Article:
when life seems dark and cheerless;

help me, as you have taught,

to love both great and small,

and, by your Spirit's might,

to live at peace with all.[2]

            Loving “both great and small” and living “at peace with all” was an arduous task at a time when religious sentiments often degenerated into conflict.

            Heermann finally retired to Lissa (or Lezno, in today’s Poland) in 1638, together with his second wife Anna Teichmann and their four children. His sorrows were not over. In 1640, his heart sank when some local Jesuits convinced his eldest son, 20-year-old Samuel, to convert to Roman Catholicism – a religion Heermann found dangerously false.

Heermann wrote Samuel a heartfelt letter, expressing his love and concern and explaining the perils of the teachings his son had embraced. In 1643, Samuel returned to the Lutheran church. But Heermann’s joy was soon followed by a bitter sting, when his son died suddenly and apparently with no explanation (so much that it was rumored that he had been poisoned).

Too weak to attend the graveyard service, Heermann wrote, Das auge tranet stets, das Herze weinet Blut (“The eye constantly weeps, the heart cries blood.”)[3] Four years later, he followed his son in the eternal joy he had often described in sermons and hymns. The large number of existing hymns (over 400) makes him one of the most prolific hymn-writers of his age.

The Comfort of the Cross

            For Heermann, the cross of Christ was a source of comfort in more ways than one. Besides providing assurance of salvation, it put human suffering into perspective, pointing to both the cause and the end of all pain, and highlighting God’s infinite mercy and compassion.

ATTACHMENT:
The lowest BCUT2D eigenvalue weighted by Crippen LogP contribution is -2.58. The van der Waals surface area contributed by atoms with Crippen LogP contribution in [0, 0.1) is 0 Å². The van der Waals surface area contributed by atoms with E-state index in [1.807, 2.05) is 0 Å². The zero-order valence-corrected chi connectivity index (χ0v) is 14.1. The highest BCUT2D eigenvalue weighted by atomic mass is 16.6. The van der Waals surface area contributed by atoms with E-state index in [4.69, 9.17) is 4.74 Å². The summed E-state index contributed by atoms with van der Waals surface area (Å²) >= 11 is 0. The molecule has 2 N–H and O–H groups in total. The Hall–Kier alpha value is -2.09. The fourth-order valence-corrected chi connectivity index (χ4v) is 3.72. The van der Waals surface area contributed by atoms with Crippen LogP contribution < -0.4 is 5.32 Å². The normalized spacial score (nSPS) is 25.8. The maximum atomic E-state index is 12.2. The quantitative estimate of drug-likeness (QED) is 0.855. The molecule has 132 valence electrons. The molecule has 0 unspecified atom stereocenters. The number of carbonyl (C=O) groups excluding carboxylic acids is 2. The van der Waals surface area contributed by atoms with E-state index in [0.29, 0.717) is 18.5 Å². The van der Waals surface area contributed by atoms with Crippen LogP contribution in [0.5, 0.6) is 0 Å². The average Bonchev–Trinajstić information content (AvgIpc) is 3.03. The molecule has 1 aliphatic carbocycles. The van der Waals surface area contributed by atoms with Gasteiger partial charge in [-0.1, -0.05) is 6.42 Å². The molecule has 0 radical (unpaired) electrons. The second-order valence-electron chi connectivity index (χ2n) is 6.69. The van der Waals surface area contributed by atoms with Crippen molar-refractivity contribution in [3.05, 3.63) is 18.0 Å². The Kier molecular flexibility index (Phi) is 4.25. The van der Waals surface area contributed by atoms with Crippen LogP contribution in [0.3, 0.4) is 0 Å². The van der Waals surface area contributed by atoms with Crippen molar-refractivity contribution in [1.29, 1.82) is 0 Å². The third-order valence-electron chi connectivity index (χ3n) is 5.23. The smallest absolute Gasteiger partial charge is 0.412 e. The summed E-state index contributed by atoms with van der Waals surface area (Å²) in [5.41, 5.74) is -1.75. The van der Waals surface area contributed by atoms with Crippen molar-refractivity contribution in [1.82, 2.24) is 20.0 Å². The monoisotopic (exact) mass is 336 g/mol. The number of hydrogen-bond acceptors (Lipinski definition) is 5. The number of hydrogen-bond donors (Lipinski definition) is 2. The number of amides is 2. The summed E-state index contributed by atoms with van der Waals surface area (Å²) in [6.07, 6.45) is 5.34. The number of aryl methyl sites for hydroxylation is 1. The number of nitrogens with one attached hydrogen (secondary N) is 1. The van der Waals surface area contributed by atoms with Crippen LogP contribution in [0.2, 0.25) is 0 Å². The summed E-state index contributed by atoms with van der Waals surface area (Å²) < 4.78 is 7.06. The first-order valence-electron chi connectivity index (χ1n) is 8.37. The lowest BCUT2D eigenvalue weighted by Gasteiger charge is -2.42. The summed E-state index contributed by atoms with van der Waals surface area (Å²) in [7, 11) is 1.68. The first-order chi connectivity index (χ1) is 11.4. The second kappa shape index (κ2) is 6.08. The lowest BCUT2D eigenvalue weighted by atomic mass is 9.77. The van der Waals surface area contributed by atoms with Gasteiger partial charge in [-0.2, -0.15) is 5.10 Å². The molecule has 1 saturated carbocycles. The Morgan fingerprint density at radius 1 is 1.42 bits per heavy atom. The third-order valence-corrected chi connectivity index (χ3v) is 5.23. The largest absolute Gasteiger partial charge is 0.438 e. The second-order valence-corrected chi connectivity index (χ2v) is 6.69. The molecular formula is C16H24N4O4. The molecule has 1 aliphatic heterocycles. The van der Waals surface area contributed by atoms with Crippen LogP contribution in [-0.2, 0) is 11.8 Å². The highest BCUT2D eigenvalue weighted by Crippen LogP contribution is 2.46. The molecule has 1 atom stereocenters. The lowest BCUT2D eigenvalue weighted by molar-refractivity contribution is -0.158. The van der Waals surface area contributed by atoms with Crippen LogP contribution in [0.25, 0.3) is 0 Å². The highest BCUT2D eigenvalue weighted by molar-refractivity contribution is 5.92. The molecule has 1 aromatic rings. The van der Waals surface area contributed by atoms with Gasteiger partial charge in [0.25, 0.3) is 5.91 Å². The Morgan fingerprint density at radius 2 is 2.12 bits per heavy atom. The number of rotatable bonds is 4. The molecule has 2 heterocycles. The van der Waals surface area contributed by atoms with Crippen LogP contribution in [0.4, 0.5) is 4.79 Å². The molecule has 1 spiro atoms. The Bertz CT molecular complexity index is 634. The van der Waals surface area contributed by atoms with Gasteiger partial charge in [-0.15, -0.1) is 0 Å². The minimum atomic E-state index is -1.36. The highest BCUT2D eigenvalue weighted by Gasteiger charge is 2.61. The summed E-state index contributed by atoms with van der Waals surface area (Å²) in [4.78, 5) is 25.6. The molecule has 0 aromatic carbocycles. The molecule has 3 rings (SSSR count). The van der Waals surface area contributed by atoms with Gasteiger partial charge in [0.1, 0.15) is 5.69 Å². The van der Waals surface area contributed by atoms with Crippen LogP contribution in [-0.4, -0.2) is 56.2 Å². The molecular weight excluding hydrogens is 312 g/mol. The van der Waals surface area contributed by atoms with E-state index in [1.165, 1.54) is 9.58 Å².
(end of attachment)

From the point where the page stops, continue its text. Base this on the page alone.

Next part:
Who was the guilty? Who brought this upon thee?

Alas, my treason, Jesus, hath undone thee!

'Twas I, Lord Jesus, I it was denied thee;

I crucified thee.

Therefore, kind Jesus, since I cannot pay thee,

I do adore thee, and will ever pray thee,

think on thy pity and thy love unswerving,

not my deserving.[4]

And the cross of Christ provides strength to face temptation and even death.

Should some lust or sharp temptation

Fascinate my sinful mind,

Draw me to Your cross and passion,

And new courage I shall find.

Or should Satan press me hard,

Let me then be on my guard,

Saying, "Christ for me was wounded,"

That the tempter flee confounded.

            Today, Heermann is remembered mostly for his hymns, but during his time he was also highly respected as a man and pastor. His preaching focused on the person and work of Christ and was faithful to Luther’s separation of law and gospel, providing a troubled congregation with the confidence of God’s gracious presence and protection and with the comforting hope of future resurrection.

[1] Johann Heermann, Ah, holy Jesus, how hast thou offended, tr. by Robert Bridges,

[2] Johann Heermann, O God, my faithful God, tr. by Catherine Winkworth,

[3] Lives and Writings of the Great Fathers of the Lutheran Church, ed by Timothy Schmeling, Concordia Publishing House, 2016, p. 129

[4] Heermann, Ah, holy Jesus.


Simonetta Carr